Scientists reveal mysterious, higher energy yields for vertical photovoltaic systems

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Scientists from the Netherlands have tried to understand the reason for the unexpected advantages of vertical PV systems and have found that these installations have a much higher heat transfer coefficient than their horizontal counterparts.

vertical photovoltaic systems
The installed vertical photovoltaic system located near TNO's facilities in Petten, the Netherlands
Photo: TNO, EPJ Photovoltaics, лиценз Creative Commons CC BY 4.0

A group of researchers from the Netherlands Applied Research Organisation (TNO) has carried out a series of tests and simulations to understand why vertical PV systems tend to provide windfall gains compared to horizontal arrays and found that vertical installations have much lower operating temperatures.

"Although better-than-expected results have been reported at conferences and seminars for vertical installation of two-faced PV systems, we have not seen publications showing that this is accompanied by a much lower operating temperature than you would expect for a free-standing PV system with a fixed tilt at the same total irradiance," says study author Bas B. Van Aken told PV Magazine. "These lower operating temperatures have a positive effect on the operating voltage. And thus on the total power production, especially under high radiation conditions."

In the study, "Thermal model in the digital double of a vertical PV system helps explain unexpected yield increase," published in EPJ Photovoltaics, Van Aken and colleagues explain that voltage is affected by both the amount of light and the temperature of the solar cells. As the irradiation conditions increase, the voltage increases logarithmically, while as the temperature increases, the voltage decreases, typically by 0.3-0.4 % C.

"For a standard system, we observed that under high illuminance conditions, the increase due to light is offset by the decrease due to the higher operating temperature," Van Aken emphasises. "For the vertical system, however, we observed that the operating temperature did not increase as much and the increase and decrease in voltage more or less balanced each other out."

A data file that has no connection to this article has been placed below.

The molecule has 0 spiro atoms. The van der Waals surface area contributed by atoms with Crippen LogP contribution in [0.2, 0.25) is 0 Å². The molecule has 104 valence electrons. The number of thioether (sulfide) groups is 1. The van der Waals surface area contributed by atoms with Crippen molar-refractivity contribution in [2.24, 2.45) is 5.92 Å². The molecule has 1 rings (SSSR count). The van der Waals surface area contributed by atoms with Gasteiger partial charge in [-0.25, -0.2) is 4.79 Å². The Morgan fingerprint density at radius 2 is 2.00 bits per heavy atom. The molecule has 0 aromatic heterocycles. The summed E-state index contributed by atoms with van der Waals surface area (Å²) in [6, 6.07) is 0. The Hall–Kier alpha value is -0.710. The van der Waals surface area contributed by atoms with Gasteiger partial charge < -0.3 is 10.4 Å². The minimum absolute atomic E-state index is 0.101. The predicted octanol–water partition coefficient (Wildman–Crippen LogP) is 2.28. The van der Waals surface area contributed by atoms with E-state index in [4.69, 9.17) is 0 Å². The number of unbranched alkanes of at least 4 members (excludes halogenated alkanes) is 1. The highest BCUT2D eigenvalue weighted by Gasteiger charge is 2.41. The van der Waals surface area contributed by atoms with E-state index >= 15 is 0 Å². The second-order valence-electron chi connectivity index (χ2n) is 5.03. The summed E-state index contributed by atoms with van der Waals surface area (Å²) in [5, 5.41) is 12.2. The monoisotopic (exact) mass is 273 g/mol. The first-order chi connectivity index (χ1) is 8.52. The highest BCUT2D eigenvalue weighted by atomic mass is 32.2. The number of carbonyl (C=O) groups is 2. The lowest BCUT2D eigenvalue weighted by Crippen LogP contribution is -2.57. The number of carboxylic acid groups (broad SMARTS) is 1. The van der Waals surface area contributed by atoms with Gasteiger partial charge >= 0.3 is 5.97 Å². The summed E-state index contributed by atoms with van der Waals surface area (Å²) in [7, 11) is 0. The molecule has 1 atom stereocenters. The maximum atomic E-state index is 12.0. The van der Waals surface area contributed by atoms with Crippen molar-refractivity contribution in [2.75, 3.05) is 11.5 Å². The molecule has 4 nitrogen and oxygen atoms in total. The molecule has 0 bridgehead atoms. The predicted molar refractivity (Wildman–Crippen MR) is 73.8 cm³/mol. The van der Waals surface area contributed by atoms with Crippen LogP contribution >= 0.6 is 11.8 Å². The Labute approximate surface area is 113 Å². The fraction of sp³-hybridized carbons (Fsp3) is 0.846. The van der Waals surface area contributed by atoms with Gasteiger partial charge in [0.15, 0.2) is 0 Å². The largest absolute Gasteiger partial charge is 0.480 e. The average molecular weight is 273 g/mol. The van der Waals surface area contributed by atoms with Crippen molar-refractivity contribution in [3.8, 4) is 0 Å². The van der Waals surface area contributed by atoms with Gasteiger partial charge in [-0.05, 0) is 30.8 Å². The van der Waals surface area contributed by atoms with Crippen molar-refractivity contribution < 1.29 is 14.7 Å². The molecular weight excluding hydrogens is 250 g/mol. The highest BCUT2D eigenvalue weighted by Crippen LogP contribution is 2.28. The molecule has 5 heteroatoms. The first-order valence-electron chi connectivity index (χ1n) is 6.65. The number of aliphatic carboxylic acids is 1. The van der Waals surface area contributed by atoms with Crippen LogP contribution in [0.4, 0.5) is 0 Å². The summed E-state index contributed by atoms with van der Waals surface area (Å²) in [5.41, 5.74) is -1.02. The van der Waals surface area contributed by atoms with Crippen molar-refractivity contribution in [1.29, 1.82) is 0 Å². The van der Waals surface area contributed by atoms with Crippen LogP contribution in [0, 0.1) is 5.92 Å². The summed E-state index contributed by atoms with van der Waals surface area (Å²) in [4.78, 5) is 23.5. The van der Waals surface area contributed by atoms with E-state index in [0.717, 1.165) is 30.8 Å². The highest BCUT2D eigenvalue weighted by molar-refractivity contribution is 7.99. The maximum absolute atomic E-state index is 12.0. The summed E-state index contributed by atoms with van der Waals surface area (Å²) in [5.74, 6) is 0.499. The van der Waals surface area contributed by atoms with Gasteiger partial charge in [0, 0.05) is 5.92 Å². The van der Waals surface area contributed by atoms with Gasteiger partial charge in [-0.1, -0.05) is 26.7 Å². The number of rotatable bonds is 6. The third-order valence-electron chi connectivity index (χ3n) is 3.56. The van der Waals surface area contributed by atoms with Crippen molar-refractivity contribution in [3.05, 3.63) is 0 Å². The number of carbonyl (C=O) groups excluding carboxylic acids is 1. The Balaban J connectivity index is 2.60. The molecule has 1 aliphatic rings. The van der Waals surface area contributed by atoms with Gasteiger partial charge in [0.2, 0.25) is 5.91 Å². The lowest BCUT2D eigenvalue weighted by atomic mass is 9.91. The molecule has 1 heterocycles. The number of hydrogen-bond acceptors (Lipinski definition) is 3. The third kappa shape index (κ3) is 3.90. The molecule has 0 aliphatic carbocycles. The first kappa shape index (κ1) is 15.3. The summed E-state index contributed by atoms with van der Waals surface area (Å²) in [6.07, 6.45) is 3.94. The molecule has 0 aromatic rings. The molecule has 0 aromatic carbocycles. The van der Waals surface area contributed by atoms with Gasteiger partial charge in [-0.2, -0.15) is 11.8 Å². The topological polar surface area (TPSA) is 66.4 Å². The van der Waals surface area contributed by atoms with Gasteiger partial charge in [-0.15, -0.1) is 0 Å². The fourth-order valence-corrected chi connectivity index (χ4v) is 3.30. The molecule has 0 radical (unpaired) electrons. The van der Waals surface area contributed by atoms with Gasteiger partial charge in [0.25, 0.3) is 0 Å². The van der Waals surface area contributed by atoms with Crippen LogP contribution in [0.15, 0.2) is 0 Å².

For modelling purposes, the group used digital doubles, which are virtual images that connect and visualise real assets, to create doubles consisting of a real PV system and a digital copy of it. Digital twins are commonly used for operation and maintenance (O&M) of solar power plants. "The digital version mimics the power output of PV panels based on a time series of weather and other environmental data. The simulated values are compared with observed data," the researchers explain.

They made their measurements in a vertical PV system located near TNO's facilities in Petten, the Netherlands. The east-west system consists of nine rows, each equipped with eight 315 W double-faced modules, with module row spacing of 2 m, 4 m or 6 m, respectively. Of the 72 modules deployed in the system, 60 rely on n-type M2 TOPCon solar cells. All panels are equipped with power optimizers provided by the Israeli company Solaredge.

For its analysis, the group used a derivation method developed in-house and found that the heat transfer coefficients of the vertical panels were almost twice as high as the values of the horizontal panels. Heat transfer coefficients determine how heat energy transfers from one material to another and are commonly used, for example, to make insulation in homes.

They also found that the vertical array operated at a temperature difference to the ambient that was 'almost half', which they claim results in a 2.5% higher annual energy yield.

"These results show the importance of verifying the actual operating conditions of emerging solar panel applications," Van Aken concludes. "We expect that this effect has a 2-3% increase in annual electricity yield in the Netherlands, the lower operating temperature has a retarding effect on degradation mechanisms, and the effect may be more significant in locations with higher irradiation conditions."

Source: PV Magazine


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